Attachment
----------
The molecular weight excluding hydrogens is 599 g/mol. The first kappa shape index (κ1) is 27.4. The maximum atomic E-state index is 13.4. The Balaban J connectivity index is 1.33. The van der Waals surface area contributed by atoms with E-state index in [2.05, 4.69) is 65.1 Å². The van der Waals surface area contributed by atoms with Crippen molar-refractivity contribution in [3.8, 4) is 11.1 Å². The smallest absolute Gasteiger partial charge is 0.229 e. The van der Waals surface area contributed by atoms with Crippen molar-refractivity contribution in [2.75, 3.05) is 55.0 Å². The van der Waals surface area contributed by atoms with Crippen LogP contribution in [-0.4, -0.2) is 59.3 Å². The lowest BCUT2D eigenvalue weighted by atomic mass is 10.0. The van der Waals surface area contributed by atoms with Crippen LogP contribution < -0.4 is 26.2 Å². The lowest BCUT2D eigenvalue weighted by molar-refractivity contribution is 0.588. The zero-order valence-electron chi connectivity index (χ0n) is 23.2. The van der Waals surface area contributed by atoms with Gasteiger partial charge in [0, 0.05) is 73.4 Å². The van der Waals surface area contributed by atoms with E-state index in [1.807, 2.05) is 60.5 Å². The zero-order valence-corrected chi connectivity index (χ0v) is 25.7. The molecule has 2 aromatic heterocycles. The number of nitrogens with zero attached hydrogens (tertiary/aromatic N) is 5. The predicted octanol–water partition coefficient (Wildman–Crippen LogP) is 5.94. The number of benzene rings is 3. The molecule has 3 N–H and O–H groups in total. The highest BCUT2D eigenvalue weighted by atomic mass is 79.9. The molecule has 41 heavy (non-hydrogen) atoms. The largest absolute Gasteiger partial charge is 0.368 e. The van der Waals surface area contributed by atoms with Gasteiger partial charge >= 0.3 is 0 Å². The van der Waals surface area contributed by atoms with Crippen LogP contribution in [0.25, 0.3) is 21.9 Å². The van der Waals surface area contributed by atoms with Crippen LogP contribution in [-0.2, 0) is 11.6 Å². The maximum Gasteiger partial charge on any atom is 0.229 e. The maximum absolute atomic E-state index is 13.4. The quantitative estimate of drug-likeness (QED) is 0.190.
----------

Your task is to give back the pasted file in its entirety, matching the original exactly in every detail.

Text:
The molecular weight excluding hydrogens is 599 g/mol. The first kappa shape index (κ1) is 27.4. The maximum atomic E-state index is 13.4. The Balaban J connectivity index is 1.33. The van der Waals surface area contributed by atoms with E-state index in [2.05, 4.69) is 65.1 Å². The van der Waals surface area contributed by atoms with Crippen molar-refractivity contribution in [3.8, 4) is 11.1 Å². The smallest absolute Gasteiger partial charge is 0.229 e. The van der Waals surface area contributed by atoms with Crippen molar-refractivity contribution in [2.75, 3.05) is 55.0 Å². The van der Waals surface area contributed by atoms with Crippen LogP contribution in [-0.4, -0.2) is 59.3 Å². The lowest BCUT2D eigenvalue weighted by atomic mass is 10.0. The van der Waals surface area contributed by atoms with Crippen LogP contribution < -0.4 is 26.2 Å². The lowest BCUT2D eigenvalue weighted by molar-refractivity contribution is 0.588. The zero-order valence-electron chi connectivity index (χ0n) is 23.2. The van der Waals surface area contributed by atoms with Gasteiger partial charge in [0, 0.05) is 73.4 Å². The van der Waals surface area contributed by atoms with E-state index in [1.807, 2.05) is 60.5 Å². The zero-order valence-corrected chi connectivity index (χ0v) is 25.7. The molecule has 2 aromatic heterocycles. The number of nitrogens with zero attached hydrogens (tertiary/aromatic N) is 5. The predicted octanol–water partition coefficient (Wildman–Crippen LogP) is 5.94. The number of benzene rings is 3. The molecule has 3 N–H and O–H groups in total. The highest BCUT2D eigenvalue weighted by atomic mass is 79.9. The molecule has 41 heavy (non-hydrogen) atoms. The largest absolute Gasteiger partial charge is 0.368 e. The van der Waals surface area contributed by atoms with Gasteiger partial charge >= 0.3 is 0 Å². The van der Waals surface area contributed by atoms with Crippen LogP contribution in [0.25, 0.3) is 21.9 Å². The van der Waals surface area contributed by atoms with Crippen LogP contribution in [-0.2, 0) is 11.6 Å². The maximum Gasteiger partial charge on any atom is 0.229 e. The maximum absolute atomic E-state index is 13.4. The quantitative estimate of drug-likeness (QED) is 0.190.